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Officials work to allay residents' water fears

Many people were spooked by reports of algal toxins in other areas' drinking water, officials say.


© St. Petersburg Times,
published June 1, 2001

TAMPA -- County health and city water officials issued a joint statement Thursday meant to assure the public that Hillsborough County's drinking water is safe.

The statement comes after the Orlando Sentinel on Sunday published the results of a study that found unhealthy levels of algal toxins in treated drinking water throughout the state.

Although some water departments across the state participated in the study voluntarily, the Tampa Water Department withdrew from the study before tests on its water were completed.

John Burns, the lead researcher for the study, commissioned by the St. Johns Water Management District, said he fielded calls from worried Tampa residents after the results were published Thursday in the Tampa Tribune.

Some water departments were listed in the study as having poisonous levels of algal toxins in both their raw, untreated water and their water treated and ready for consumption. If it's in their water, worried Tampa residents asked Burns, couldn't it be in ours, too?

"You don't know what's in that treatment plant until you sample their water," Burns said. "If you don't test it, you don't know."

On Thursday, Mike Bennett, a manager for the Tampa Water Department, said Tampa's untreated water had been tested in the St. Johns study and was found to have toxin levels well within the safe zone suggested by the World Health Organization.

He said the Tampa Water Department pulled out of the study because it disagreed with the way it was conducted.

First, Bennett said, a preliminary report completed midway through the study was released without the usual scientific peer review. Second, the researchers admitted they gathered some highly variable data that changed depending on which lab was doing the analysis.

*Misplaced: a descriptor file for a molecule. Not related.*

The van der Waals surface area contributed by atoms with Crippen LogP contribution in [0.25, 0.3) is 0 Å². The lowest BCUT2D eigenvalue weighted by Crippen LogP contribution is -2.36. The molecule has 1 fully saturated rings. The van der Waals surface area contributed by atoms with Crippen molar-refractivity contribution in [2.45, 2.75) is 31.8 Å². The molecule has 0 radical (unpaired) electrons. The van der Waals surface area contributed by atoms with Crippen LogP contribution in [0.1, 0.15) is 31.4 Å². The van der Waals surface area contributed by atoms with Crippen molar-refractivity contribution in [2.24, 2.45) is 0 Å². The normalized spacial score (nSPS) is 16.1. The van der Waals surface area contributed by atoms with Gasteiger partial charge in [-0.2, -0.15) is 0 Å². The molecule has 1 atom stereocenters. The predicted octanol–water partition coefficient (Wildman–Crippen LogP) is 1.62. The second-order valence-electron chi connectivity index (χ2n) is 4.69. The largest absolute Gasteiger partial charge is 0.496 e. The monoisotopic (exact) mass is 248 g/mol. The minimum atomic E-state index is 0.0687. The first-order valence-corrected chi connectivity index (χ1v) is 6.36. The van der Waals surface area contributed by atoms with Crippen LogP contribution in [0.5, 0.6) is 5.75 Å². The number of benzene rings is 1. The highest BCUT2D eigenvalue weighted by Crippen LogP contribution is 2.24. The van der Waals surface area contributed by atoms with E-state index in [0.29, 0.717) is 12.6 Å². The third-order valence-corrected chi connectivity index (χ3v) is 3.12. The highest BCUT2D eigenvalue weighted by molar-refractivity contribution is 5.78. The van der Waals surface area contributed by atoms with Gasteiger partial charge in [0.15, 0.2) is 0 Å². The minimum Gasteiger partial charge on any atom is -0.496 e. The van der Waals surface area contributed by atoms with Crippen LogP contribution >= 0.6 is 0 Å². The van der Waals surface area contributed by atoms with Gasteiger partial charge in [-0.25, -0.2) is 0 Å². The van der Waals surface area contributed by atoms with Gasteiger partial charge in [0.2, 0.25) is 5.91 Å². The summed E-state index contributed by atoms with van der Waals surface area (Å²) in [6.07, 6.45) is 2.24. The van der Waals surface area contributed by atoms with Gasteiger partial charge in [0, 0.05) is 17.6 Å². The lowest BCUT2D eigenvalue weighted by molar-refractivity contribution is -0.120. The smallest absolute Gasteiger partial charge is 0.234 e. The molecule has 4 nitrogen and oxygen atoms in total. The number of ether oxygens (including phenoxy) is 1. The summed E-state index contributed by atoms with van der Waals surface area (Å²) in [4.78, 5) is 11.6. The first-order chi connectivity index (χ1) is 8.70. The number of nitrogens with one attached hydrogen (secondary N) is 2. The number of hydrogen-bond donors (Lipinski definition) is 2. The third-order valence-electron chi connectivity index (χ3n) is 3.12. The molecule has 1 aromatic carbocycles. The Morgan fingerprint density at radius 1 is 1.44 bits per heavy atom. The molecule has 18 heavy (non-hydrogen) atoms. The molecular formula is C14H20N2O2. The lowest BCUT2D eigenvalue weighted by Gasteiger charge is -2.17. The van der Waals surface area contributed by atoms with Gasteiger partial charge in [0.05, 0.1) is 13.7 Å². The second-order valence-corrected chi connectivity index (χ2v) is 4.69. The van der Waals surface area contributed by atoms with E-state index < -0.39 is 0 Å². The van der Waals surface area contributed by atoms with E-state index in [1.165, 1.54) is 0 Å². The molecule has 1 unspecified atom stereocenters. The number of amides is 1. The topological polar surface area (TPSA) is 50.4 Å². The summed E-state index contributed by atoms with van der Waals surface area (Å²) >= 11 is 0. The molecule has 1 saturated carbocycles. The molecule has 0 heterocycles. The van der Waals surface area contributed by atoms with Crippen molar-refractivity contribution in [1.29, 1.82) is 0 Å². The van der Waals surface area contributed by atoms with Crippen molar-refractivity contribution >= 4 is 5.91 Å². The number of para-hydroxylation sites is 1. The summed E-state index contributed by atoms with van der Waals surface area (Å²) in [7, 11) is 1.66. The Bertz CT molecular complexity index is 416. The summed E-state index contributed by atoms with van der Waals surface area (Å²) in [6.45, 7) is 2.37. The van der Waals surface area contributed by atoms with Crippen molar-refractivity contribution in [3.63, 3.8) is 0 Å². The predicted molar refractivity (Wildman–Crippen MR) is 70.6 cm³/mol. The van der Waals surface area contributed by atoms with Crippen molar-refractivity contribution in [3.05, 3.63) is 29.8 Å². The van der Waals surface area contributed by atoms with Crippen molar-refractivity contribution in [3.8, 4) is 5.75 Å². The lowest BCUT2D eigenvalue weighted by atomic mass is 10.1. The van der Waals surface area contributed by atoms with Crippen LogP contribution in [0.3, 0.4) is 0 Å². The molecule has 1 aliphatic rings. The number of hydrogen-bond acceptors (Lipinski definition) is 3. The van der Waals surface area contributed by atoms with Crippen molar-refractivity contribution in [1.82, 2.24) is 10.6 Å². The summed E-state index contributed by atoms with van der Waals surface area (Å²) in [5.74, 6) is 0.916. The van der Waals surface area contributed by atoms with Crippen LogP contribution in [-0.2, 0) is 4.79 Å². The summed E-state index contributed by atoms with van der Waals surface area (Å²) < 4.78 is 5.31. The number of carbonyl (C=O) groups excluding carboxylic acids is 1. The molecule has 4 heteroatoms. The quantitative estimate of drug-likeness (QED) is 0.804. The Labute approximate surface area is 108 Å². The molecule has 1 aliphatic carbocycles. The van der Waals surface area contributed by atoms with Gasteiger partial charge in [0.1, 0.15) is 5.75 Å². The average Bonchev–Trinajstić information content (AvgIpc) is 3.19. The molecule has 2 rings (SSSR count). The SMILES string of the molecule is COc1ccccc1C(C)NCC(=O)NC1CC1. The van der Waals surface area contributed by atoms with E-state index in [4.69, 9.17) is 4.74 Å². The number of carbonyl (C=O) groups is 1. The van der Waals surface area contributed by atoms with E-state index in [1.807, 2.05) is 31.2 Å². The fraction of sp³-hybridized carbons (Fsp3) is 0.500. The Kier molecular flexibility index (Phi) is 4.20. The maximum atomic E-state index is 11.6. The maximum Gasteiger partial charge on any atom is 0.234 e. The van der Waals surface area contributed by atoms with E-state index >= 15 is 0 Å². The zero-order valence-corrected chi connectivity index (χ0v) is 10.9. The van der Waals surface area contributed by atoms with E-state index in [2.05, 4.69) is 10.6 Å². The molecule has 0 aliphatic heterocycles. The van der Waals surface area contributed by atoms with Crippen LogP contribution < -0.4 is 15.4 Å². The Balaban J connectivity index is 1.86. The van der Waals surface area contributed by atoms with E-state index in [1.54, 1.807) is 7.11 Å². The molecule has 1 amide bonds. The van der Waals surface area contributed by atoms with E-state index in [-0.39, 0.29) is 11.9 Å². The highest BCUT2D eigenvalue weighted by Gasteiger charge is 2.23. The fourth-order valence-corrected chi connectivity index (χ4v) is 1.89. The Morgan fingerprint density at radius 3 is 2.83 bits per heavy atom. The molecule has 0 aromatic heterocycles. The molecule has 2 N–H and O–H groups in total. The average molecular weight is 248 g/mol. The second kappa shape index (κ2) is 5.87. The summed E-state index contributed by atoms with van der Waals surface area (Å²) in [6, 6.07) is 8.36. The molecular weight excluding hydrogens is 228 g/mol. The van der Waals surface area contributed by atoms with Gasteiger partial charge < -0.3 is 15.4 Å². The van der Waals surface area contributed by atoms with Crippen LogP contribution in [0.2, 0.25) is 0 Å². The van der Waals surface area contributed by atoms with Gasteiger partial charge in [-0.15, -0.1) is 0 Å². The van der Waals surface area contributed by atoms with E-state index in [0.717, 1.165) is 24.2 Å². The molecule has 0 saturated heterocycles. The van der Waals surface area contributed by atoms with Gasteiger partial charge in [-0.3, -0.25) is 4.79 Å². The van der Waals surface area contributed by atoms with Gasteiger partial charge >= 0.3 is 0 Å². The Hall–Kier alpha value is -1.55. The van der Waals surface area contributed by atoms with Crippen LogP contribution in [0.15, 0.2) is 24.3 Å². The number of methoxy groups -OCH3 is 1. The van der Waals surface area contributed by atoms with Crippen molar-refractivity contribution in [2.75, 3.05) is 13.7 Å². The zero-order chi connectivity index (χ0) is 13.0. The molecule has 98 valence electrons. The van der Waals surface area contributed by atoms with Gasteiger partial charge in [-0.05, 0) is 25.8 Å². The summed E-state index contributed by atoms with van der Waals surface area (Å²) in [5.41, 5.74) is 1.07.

Because Tampa withdrew, toxin levels in treated water were never tested. In other municipalities in the study, toxin levels were much higher in treated water compared with untreated. Burns said that's because blue-green algae only release toxins when they die.

Algae that release toxins include microcystis, anabaena and cylindrospermopsis, all common in Florida for thousands of years. Scientists think ingesting them or bathing in them could cause damage to the nervous system and the liver. Toxins were blamed when 140 children and 10 adults fell ill in Australia after an algae bloom. But so far in Florida, no one has become sick from the toxins, although they are suspected in the illnesses of several alligators.

Bennett said in part because of the public's concern over algal toxins, the Tampa Water Department and the Hillsborough County Health Department along with the EPA will be working together to develop their own tests of toxins in Tampa's water.

"We're going to jump on this rascal, find out what the toxin levels are and get a handle on it," Bennett said. "I've got three young boys ... I'm not about to let anything happen to their water."

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